If money equals free speech, tell us who’s talking

When postal worker Doug Hughes — otherwise known as the gyrocopter dude — landed his gizmo on the West Lawn of the Capitol, he wasn’t worried about being shot down, he says.

He must be a believer in miracles because he might have been shot down — and probably should have been. Horrible as this would have been in retrospect, he could as easily have been carrying a dirty bomb as 535 letters to members of Congress.

Setting aside for now the debate about security, let’s turn our attention to his proclaimed mission of shining a light on our corrupt campaign finance system and his urgent plea for reform.

We tried that, Mr. Hughes, and it created an even bigger mess.

Today’s salient political adage goes like this: Behind every successful politician is a billionaire — or several.

Most everyone running for president — that would be Hillary Clinton and perhaps 19 others — will likely be asked about this travesty, but Clinton already has made transparency a key issue in her campaign. What rich cake. The former secretary of state who purged her private server of 30,000 “personal” emails — and who is otherwise known as one of the least transparent politicians in American history — promises campaign transparency.

This tells us two things: Transparency polled well in focus groups; Clinton is adept in the art of political jujitsu.

Campaign finance reform is indeed on many minds, if only in greater America. Beyond the Beltway, people like Doug Hughes choke and spit when talking about politics and politicians. The notion that a few rich people can determine who leads this essential nation is a sour, cynical-making joke that borders on the criminal.

There’s nothing free about paid-for elections — unless everybody knows where the money came from. Ever since the 2002 Bipartisan Campaign Reform Act, generally known as “McCain-Feingold,” our two-party system has been on life support. If in pre-reform America, too many wealthy people were donating large sums to candidates, at least we usually knew who they were. In post-reform America, too many are still giving large donations — but in the shadows.

As one philanthropist put it to me, “Money will always find a way.”

And so it has, which usually puts people in mind of The Koch Brothers, who inarguably have earned their own definite article. Contrary to public perception, TKB aren’t just two rich guys. More aptly, TKB is a political bank into which many other wealthy people deposit large sums to be spent wisely.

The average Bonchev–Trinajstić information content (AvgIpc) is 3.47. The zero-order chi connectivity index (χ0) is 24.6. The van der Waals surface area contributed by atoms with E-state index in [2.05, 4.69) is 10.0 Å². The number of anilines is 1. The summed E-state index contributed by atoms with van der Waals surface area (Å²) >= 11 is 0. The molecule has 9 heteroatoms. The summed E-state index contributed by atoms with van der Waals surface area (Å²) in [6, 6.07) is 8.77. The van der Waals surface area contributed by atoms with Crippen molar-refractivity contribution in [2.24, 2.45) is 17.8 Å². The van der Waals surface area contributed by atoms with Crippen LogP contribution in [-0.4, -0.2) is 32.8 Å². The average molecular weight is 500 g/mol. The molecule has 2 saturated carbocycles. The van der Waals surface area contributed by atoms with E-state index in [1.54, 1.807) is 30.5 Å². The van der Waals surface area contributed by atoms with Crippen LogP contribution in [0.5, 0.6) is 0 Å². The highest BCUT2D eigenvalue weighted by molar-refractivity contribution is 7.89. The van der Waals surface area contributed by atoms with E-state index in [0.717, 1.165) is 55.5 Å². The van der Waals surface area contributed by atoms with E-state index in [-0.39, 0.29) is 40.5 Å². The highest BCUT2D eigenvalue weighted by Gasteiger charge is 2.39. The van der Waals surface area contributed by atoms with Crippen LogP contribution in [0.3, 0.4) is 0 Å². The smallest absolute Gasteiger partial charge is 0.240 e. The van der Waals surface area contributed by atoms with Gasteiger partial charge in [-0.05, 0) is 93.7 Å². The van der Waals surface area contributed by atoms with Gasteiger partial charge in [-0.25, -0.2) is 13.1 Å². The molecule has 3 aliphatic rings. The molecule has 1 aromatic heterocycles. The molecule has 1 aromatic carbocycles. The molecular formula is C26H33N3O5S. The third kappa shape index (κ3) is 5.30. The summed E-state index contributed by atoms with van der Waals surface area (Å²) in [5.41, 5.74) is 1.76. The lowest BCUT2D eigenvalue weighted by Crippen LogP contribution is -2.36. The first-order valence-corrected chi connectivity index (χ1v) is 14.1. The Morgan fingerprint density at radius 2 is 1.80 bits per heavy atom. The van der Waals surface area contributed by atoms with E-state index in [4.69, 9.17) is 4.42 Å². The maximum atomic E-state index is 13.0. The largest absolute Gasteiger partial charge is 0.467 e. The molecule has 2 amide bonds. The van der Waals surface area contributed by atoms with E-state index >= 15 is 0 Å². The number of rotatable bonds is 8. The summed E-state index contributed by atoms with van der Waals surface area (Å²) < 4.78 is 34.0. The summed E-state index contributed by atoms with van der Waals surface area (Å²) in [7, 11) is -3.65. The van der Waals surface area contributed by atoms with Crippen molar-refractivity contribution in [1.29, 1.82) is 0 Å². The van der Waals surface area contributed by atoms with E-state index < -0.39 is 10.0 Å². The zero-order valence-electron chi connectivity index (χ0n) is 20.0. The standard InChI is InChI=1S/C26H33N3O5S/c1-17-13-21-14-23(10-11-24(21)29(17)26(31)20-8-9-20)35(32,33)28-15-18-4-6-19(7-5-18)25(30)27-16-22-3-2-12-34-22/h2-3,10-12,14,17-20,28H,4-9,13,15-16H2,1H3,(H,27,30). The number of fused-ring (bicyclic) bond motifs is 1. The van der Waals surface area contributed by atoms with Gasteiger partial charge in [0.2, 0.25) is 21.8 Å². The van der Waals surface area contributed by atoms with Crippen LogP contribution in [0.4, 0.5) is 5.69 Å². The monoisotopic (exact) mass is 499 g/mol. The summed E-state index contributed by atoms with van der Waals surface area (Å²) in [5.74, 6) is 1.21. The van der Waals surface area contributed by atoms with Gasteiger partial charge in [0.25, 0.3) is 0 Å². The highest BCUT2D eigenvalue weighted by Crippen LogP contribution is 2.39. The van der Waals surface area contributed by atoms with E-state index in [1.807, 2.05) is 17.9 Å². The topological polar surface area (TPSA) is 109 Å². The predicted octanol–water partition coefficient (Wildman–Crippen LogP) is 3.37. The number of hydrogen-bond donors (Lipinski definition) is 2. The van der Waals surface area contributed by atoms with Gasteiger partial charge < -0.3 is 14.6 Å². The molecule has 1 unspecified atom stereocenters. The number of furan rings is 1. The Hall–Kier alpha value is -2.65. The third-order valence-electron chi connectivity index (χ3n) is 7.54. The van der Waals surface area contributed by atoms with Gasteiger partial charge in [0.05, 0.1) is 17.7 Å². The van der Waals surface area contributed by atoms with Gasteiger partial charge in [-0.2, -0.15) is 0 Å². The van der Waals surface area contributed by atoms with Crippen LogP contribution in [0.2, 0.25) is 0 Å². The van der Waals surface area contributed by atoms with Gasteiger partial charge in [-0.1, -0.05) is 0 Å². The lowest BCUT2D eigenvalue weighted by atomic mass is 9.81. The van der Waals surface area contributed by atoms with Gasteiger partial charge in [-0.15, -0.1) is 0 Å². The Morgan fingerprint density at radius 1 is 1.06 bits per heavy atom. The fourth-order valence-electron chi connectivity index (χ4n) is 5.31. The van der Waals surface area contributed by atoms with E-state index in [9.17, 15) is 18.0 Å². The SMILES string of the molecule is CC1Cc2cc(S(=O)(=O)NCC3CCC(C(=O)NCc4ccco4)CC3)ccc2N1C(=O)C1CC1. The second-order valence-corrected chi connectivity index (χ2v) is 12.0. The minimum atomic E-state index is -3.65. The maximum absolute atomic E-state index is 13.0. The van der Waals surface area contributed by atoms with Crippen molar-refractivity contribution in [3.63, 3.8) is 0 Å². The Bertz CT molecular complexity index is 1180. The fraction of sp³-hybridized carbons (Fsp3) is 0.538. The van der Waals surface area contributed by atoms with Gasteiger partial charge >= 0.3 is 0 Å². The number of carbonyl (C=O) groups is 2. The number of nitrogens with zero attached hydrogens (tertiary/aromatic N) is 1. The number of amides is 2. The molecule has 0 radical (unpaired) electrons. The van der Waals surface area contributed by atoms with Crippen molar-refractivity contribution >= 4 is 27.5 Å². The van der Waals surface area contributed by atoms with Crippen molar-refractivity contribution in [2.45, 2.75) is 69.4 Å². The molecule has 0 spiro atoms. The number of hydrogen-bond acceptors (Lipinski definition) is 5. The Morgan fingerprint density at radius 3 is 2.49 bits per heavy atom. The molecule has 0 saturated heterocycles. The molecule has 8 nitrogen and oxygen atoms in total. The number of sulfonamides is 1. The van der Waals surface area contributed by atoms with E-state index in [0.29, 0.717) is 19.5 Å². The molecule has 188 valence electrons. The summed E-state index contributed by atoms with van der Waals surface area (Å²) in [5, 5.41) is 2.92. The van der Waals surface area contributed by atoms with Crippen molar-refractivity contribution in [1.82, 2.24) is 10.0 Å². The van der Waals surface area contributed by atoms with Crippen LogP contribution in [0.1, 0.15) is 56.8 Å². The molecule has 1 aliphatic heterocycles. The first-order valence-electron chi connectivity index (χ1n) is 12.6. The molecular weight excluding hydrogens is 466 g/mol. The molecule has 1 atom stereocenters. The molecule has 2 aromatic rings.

And though Democrats and liberals love to demonize the Kochs, non-transparency and mega-bucks are hardly unique to Republicans. The Clinton machine raises money like no other, from Wall Street to Hollywood to, who knows, Chipotle? It will be fun to see that list!

But billionaire backers, much as we’d all love to have one, bring troubles. Among them is the fact that an endowed candidate who hasn’t a chance of winning can remain in the race far longer than his candidacy warrants. This leads to the sort of death by a thousand insults we witnessed in 2012 when Republican candidates seriously damaged Mitt Romney before Democrats got their aim straight.

Additionally, as outside groups gain dominance, political parties are withering. This spells doom for political comity. As much as we enjoy taking sides, the parties themselves have to meet in the middle within their own organization. Super PACs, which tend to form around extreme ideas and whose donors get to remain anonymous, are accountable to no one.

Graver still, mega-donors rob candidates of control over their own campaigns. In effect, campaign finance reform took away the message from the messenger. Who really is calling the shots, nobody knows. Hint: It’s not just the Kochs.

Hughes may have been irresponsible and “off” when he flew his crazy bird into restricted airspace, and he’s lucky to be alive. But he was also exercising his right to free speech — transparent to within an inch of his life.

Supreme Court Justice Antonin Scalia spoke to this idea during oral arguments in 2010’s Doe vs. Reed, saying that it takes a certain amount of “civic courage” to run a democracy. With his remarks, Scalia provided a glimpse at what would be the best system: Let anyone give as much as he wants to whomever he wants — but out in the open.

It takes courage to stand where you put your money. Or to deliver your letter to the U.S. Congress in person.

See Mr. Hughes? Your stunt worked.

Kathleen Parker’s email address is kathleenparker@washpost.com.

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